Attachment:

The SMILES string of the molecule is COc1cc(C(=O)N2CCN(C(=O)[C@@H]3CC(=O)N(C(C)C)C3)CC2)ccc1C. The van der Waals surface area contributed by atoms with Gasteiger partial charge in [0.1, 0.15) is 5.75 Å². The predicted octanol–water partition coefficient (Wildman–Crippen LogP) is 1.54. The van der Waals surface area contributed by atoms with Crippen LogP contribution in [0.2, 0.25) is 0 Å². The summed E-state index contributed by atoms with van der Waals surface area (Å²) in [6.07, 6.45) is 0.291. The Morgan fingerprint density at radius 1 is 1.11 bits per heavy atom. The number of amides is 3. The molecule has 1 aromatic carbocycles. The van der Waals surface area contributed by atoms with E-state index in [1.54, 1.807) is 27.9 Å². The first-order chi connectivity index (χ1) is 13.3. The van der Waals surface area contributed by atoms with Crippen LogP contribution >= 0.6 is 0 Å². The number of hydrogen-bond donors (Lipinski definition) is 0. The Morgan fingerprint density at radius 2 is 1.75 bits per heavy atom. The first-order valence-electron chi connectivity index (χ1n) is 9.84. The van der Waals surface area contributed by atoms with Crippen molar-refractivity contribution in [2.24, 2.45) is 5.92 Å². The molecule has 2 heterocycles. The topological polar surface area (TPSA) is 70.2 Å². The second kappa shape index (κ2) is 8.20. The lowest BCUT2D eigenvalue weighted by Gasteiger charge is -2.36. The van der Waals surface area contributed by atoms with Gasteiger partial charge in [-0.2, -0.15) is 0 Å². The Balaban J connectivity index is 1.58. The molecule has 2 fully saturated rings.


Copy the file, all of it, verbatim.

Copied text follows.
The SMILES string of the molecule is COc1cc(C(=O)N2CCN(C(=O)[C@@H]3CC(=O)N(C(C)C)C3)CC2)ccc1C. The van der Waals surface area contributed by atoms with Gasteiger partial charge in [0.1, 0.15) is 5.75 Å². The predicted octanol–water partition coefficient (Wildman–Crippen LogP) is 1.54. The van der Waals surface area contributed by atoms with Crippen LogP contribution in [0.2, 0.25) is 0 Å². The summed E-state index contributed by atoms with van der Waals surface area (Å²) in [6.07, 6.45) is 0.291. The Morgan fingerprint density at radius 1 is 1.11 bits per heavy atom. The number of amides is 3. The molecule has 1 aromatic carbocycles. The van der Waals surface area contributed by atoms with E-state index in [1.54, 1.807) is 27.9 Å². The first-order chi connectivity index (χ1) is 13.3. The van der Waals surface area contributed by atoms with Crippen LogP contribution >= 0.6 is 0 Å². The number of hydrogen-bond donors (Lipinski definition) is 0. The Morgan fingerprint density at radius 2 is 1.75 bits per heavy atom. The first-order valence-electron chi connectivity index (χ1n) is 9.84. The van der Waals surface area contributed by atoms with Crippen molar-refractivity contribution in [2.24, 2.45) is 5.92 Å². The molecule has 2 heterocycles. The topological polar surface area (TPSA) is 70.2 Å². The second kappa shape index (κ2) is 8.20. The lowest BCUT2D eigenvalue weighted by Gasteiger charge is -2.36. The van der Waals surface area contributed by atoms with Gasteiger partial charge in [-0.2, -0.15) is 0 Å². The Balaban J connectivity index is 1.58. The molecule has 2 fully saturated rings.